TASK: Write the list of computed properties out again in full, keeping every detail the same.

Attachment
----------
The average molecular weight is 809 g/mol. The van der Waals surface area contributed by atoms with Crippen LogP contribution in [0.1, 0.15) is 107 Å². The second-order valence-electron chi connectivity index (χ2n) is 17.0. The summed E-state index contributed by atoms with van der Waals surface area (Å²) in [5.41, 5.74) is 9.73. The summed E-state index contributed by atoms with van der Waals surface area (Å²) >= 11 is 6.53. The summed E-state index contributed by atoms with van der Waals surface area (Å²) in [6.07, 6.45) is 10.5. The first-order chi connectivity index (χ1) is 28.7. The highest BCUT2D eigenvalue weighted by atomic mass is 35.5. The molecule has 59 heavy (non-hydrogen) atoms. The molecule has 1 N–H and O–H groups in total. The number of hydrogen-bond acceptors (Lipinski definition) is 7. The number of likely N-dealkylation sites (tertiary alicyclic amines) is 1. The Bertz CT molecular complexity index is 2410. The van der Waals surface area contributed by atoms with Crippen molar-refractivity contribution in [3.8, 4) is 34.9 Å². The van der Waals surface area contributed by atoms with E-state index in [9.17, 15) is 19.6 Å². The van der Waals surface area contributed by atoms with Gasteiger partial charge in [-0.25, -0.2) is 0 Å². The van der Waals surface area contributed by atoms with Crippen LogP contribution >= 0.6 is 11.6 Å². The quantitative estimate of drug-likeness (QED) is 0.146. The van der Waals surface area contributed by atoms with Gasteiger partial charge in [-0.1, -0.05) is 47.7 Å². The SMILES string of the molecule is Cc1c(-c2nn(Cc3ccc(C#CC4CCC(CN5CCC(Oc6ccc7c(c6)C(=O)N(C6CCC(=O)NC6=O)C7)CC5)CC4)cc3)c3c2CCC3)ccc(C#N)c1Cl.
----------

The average molecular weight is 809 g/mol. The van der Waals surface area contributed by atoms with Crippen LogP contribution in [0.1, 0.15) is 107 Å². The second-order valence-electron chi connectivity index (χ2n) is 17.0. The summed E-state index contributed by atoms with van der Waals surface area (Å²) in [5.41, 5.74) is 9.73. The summed E-state index contributed by atoms with van der Waals surface area (Å²) >= 11 is 6.53. The summed E-state index contributed by atoms with van der Waals surface area (Å²) in [6.07, 6.45) is 10.5. The first-order chi connectivity index (χ1) is 28.7. The highest BCUT2D eigenvalue weighted by atomic mass is 35.5. The molecule has 59 heavy (non-hydrogen) atoms. The molecule has 1 N–H and O–H groups in total. The number of hydrogen-bond acceptors (Lipinski definition) is 7. The number of likely N-dealkylation sites (tertiary alicyclic amines) is 1. The Bertz CT molecular complexity index is 2410. The van der Waals surface area contributed by atoms with Crippen molar-refractivity contribution in [3.8, 4) is 34.9 Å². The van der Waals surface area contributed by atoms with E-state index in [9.17, 15) is 19.6 Å². The van der Waals surface area contributed by atoms with Gasteiger partial charge in [-0.25, -0.2) is 0 Å². The van der Waals surface area contributed by atoms with Crippen LogP contribution >= 0.6 is 11.6 Å². The quantitative estimate of drug-likeness (QED) is 0.146. The van der Waals surface area contributed by atoms with Gasteiger partial charge in [-0.1, -0.05) is 47.7 Å². The SMILES string of the molecule is Cc1c(-c2nn(Cc3ccc(C#CC4CCC(CN5CCC(Oc6ccc7c(c6)C(=O)N(C6CCC(=O)NC6=O)C7)CC5)CC4)cc3)c3c2CCC3)ccc(C#N)c1Cl.